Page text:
Hope Star from Hope, Arkansas on February 12, 1968 · Page 4
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Hope Star from Hope, Arkansas · Page 4

Hope, Arkansas
Issue Date:
Monday, February 12, 1968
Page 4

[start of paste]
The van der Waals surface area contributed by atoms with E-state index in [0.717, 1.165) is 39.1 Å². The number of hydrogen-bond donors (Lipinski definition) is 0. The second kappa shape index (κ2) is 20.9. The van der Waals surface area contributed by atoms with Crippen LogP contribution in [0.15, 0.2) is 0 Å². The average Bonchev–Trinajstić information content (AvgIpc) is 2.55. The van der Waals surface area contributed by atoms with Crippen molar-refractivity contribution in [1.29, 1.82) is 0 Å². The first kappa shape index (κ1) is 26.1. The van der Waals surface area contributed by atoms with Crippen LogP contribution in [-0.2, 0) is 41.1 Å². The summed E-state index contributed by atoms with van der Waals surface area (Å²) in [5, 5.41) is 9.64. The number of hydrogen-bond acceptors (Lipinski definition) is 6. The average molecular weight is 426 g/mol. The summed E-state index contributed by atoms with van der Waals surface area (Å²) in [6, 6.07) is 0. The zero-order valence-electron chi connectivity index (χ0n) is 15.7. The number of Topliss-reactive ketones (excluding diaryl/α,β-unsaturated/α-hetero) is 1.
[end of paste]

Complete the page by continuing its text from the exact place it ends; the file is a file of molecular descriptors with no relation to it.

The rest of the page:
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"farilf, FMmur? t2,1968 Miss Fleming Wins Gold Medal tor U.S. ly WILL GRtMSLfiY Associated Ptess Sports Writer , -,j{ GREftOBLE, France (Ap)- oPeggy Fleming's gold medal r>-Weiory., In the Winter Olympic .....{femes'Ut a triumph for the bal->-let school of figure skating over .;,jtf»e moire dramatic ice show style, 'says two-time Olympic hrfifianipton Dick Button, ic '" Peggy can do things on the . «iee that no other skater can do, « but her 4 s is a graceful ballerina r,«tyle»" he added. Sunday. I-*!,- "She. seems to Just glide over the Ice. She Is a floating sym* t=, phony. Slie does spins and ?<-jumps, but she hardly kicks up «.any ice at all. «,.,.;; "This Is In contrast to the ..professional show skaters — *and many amateurs — who * jthlnk speed, flash and power are the ingredients of impres- -jsive figure skating." h: 2»This comment by the former * sttorld's champion, Olympic king t: M tq 1948 and 1952 who is here as a , .television commentator, was ^particularly significant since -t&Iiss Fleming apparently is /vh_eaded for a pro career with the touring Ice Follies. $ v . Will : she be forced to change ..jher style to fit the pro format, ,;pr will she create a new ice -§how trend? j;i< Peggy continued to deny re- r ,.|)orts that she will give up her ' amateur status after next ; . (month's world championships at f , r 5Jeneva, Switzerland, for a .$500,000 five-year contract with '" the pro troupe. „'„, ".My aim now is to win a third "..world's title," she said. "I Vhaven't thought about turning &ASK6T&ALL from Page Four Chicago vs» Cincinnati $1 Cleveland faesdafs kitties Us Aftgete* « Baltiffiof* San Diego at ChlWgo Phllddelphla ?s» Sun Fftncis* co af Oakland Boston it Detroit Cincinnati vs. Sf» Louts It Syracuse ABA Eastern Dtvisloft W L PCUG.B, Pittsburgh 38 20 ,8S§ Minnesota 38 22 ,633 I Indiana §§ 32 .4? 5 10 1 / New Jersey 28 32 .46? 11 Kentucky 24 34 ,414 14 Western Division New Orleans 38 21 ,644 Most Host Is Winner of 1,700 Stake KW (MK) STtt, tana) t» (M«t , . ** n,,, T , lllw ns §tud ^ nfi D . mongfrate with faf *«y Po*t*M !n otfifcf raeeS liaf'Stturdty, Clever Fool, looked good to out distancing 12 other ..n! Peggy's mother, Mrs. Doris Fleming, became piqued by ...constant queries about her ^"daughter's pro plans. "Why I;-;must you keep pestering us .,jabout professional skating," she v/said. "Can't you let us remain »-haPPy as amateurs." ^-j; Any suggestion that Peggy -j'jmight be considering a pro ca- !v*eer could have her disqualified "from the world tournament. * , However, it is an open secret n.jhat the Ice Follies, bidding -against two other road shows, .-.are prepared to pay half a mil- V;iion. dollars for Peggy's name ^jand-.abilities during the next "'five years. _w*,Close;,.fr,iends ,say they are attractive offer after the Ge- ..",-fteva competition Feb. 27 .'-.through March 3. Under the pro/posed contract, she would <per>form only in the major cities "and not make the full tour. -;i Peggy, a striking blue-eyed ;/ brunette, is not an electric ska- , J,er. Her repertoire contains no -.daring triple jump as East Ger.-many's Gabriele Seyfert, who ^finished second, nor does she ', [skate with the verve and drive "of European champion Hana Maskova of Czechoslovakia, the Jironze medalist. Yet she can "Jieep an audience entranced jf^ith her flowing grace and f/Deauty of style. J' She felt her free-skating performance Saturday night was "below the exhibitions she put on aj Philadelphia in the U.S. Na- jftnals two weeks ago. Her j;<oach, Carlo Fassl, agreed. "' ' "There were a couple of Denver 33 24 ,519 4 Dallas 29 25 ,537 $ Oakland 20 33 ,377 15 Anaheim 20 37 ,351 17 Houston 20 37 ,351 11 Saturday's Results Pittsburgh 120, Anaheim 112 New Orleans 126, Minnesota 100 New Jersey 124, Indiana 112 Sunday's Results Minnesota 121, Dallas 119, overtime New Orleans 98, Denver 90 Kentucky 103, Indiana 90 Houston 127, Oakland 117 .* Today's Games ••* Houston at Anaheim Denver at Dallas New Orleans at New Jersey Pittsburgh at Kentucky Tuesday's Games f Kentucky at Anaheim New Jersey at Pittsburgh Oakland at Indiana Arkansas Basketball Scores By THE ASSOCIATED PRESS College TCU 77, Arkansas 75 Arkansas State U. 73, U. of Texas at Arlington 65 Ouachlta 66, Southern State 64 Henderson 102, State College 82 Arkansas AM&N 90, Gram- bllng 85 High School LR Horace Mann 70, NLR Jones 63 Smackover 49, Fl Dorado Washington 41 Camden Lincoln 86, Hope 60 Springdale 62, Texarkana 57 Fayetteville 71, El Dorado 64 Stuttgart 56, Wynne 46 Carlisle 63, Clarendon 34 Magnolia 57, Warren 40 Marlanna 68, Hughes 44 Turrell 87, Marmaduke 69 Weiskopf Is Winner at San Diego By BOB MYERS Associated Press Sports Writer SAN DIEGO, Calif. (AP) Tom Weiskopf is a professional golfer with a name as difficult to spell as to remember, but the likeable young fellow from Bedford, Ohio, is changing that. Weiskopf, at 25 a pro for four years, captured the $150,000 Andy Williams-San Diego Open tournament Sunday, third richest in the nation this year, and fell! mwt, didn't think atout Damascus mid beat thettt totff aboard Most Most Itt the $118,700 entries H, Strub Stakes ftt Santa Anita. "The nots* t ttt ftiOst wef« fled about tag Rivat bs««iis§ we *er$ going for seeond money," Harmatt said Saturday aft* er the 1% 'ffllle face restricted to 4*year-olds 4 "We didn't tnlnk we had & chance to beat Damascus," HartrmtK added, • But beat Damascus Most Host did, outduellng th€ 1967 Hofseof the Year to seofe by a head la 2:04 over a slow track* Huken finished third, 11 lengths back, followed by Rivet, Proud Land and Nashua Pilot, "We Just got beat," RonTur* ootte said of his ride on Damascus, who carried High weight of 126 pounds compared to 114 for Most Host. Tureotte got the mount on Mrs. Edith W. Bancroft's champion In place of the Injured Bill Shoemaker. tn picking up $73,700 to go with his previous total earnings of $66,170 Most Host, owned by Mrs, Frank C, Bishop, returned a winning mutuel payoff of $26.40, The heavily favored Damascus earned $20,000 to Increase his bankroll to $926,106. The other star of Santa Anita's Saturday card, Australian champion Tobln Bronze, never got to the post for the $30,000- added, I'/t mile San Marcos Handicap over the grass. Trainer Charles Whlttingham decided the turf, softened by two days of rain, wasn't suitable for Tobln Bronze and scratched him. With the favorite out of the race, Biggs, $8.60, came from 10th place In the field of 11 to win by a nose over French Fox 2 Arfcofisons Collect in Tournament SAN DIEGO, Calif. (AP) R. H. Sikes of Springdale, Ark., and Miller Barber of Texarkana, Ark., matched par Sunday and collected checks in the $150,000 Andy Williams-SanDie- go Open Golf Tournament. Sikes' 72 gave him a 72-hole total of 282y wWch 'earned him $1,725. Barber, who had rounds of 70-71-72-72, won $669 for his 285 score. Sikes opened with rounds of 69-70-71. PiMv . over 1^*16 Biles oft tt»« grass ftt HtateAh. N«w Cars Are Faster Than Ever Before DAYTONA BEACH, FIA, (AP) - this year's new cars are faster than ever, as cale Yarbofough proved when he raised the Daytona 500 qualifying record by nine miles an hour to 189,222Sunday. He drove a Mercury Cyclone with Improved aerodynamic lines that drivers and mechanics credit tor nwch of the big jump In speeds to areas onc« thought impossible, Three Mercurys and threa Fords were among the 'seven fastest, but Richard Petty of Randleman, N.C,, put a 1968 Plymouth In the starting front row of the Feb. 25 main event at 189.055 m.p.h, almost as fast as Yarborough. Yarborough gets his choice of Inside or outside pole position for the $200,000 race and Petty determine other starting orders in the 500-mile feature. Opening q u a 1 i f y i n g day brought a first payment of $5,000 to Yarborough and $1,000 to Petty. Lee Roy Varbrough of Columbia S.C.. collected $750 takes the other spot. They also ^w.uu.u.o, ^.w., buuc^icvj *rw won pole poisltlons In a pair of .tor third best 188.262 m.p,h.ln* 125-mllers on Feb. 23 which will Mercury Cytcone. A Little Late for Ceremonies GRENOBLE, France (AP) A resident of thh Olympic city stopped at the tourist Informu- tlon office today to ask when the opening ceremony would take place — almost a week after the opening of the Olympic Games. Star photo Mrs. Fiber's -1th Grade of Brookwood School made Safety Posters and demonstrated them to th« 5th anrl 6th Grades Thursday noon. These students became more concerned with the safety portion of their'health studies after one of their class members got his leg broken when he was struck by an automobile while crossing the highway (o catch his bus. Further making them safety conscious was the accident Wednesday night when a local youth wasklllwl Ina car-bycycle accident. sudden-death playoff. It was a 25-foot putt from off the edge of the green that snaked and curled its way into the hole for an eagle 3. The eagle gave him a 4-under- par 68 for the day and a 15-under-par 273 for 72 holes. Al Gelberger, playing In the same threesome, got an antlcli- matlc birdie 4 on the hole for 69 and second place at 274 and equipped with a winning bank- $18 0 QO. Ray Floyd, who staged roll of $30,000, he headed for the * 'at last-round rally, had a $100,000 Phoenix Open. B It was Weiskopf's first victory on the tour and in it he shattered the opposition, including such 67 and a 275for$ll,250. Another young pro, Bob Lunn of Sacramento, Calif., got in fourth with a 70 and a total of ;hings''she didn't do as well, but ' : H is immaterial," Fassi said. giants as Jack Nicklaus, Arnold 276 gocx j f or $7,500. Nicklaus was Palmer and Bill Casper. fwth at 377. One spectacular shot on the Weiskopf .., was '."pressure. I ' velous." on the final hole Sunday at the par 36- tremendous 36-72 Tor rey pines Golf Course gtouWerri is a rangy young man 6 -foot-3, 170 pounds, broad- under think she was mar- Moore Bros. Serving You Since 1896 PR 7-4431 — We Deliver Lge.White Eggs 3 -• Large Bread 5 For Bathroom Tissue 10 Gallon Purex 49 Jug Apple Jelly X " ' * ' - ™ 4 18 Q? 00 with a nose burned did it- one that broke a three- from tne sun of Palm springs way deadlock and a probable and tne wlncj of San Dleg0i A product of Ohio State University. he looks as if he should have caught passes for football Coach Woody Hayes— if Woody' s team ever threw passes. He was a forerunner of Nicklaus on the golf team at Ohio State. Tom went into the final round tied with Nicklaus and Geiberger. The smart fellows figured he'd never make It to the vjcto- ry stand. But the new Tom Swift of golf still led after 63 holes and made It stick, Of the final hole, Weiskopf said that he knew he and Geiberger were tied 13 shots under par, He then discovered that Floyd had already finished, al« so 13 under. "I felt 'goodness gracious, now there's three of us tied, 1 " Weis. kopf said. Tom's approach landed on the apron. He says he merely planned to lag the ball up and go for a birdie, figuring the pressure would then be on Gei» berger, who was away, to birdie. "I never thought the ball would drop in until it was about four inches from the cup. Then I knew I had it," he said. Nicklaus, who changed Ws mind at the last hour and decided to play in the Phoenix Open this week, had this parting observation on the pitfalls of golf: "That was a pretty expensive last round." What Jack meant was, he collected $6,450 - not the $30,000 everyone thought he'd win. Sliced Slab Bacon & Lbs. i$f| ButtermilK Biscuits Cans 49 Solid Oleo Cougar has a unning male. THE TRADING POST 305.315-3251. Third St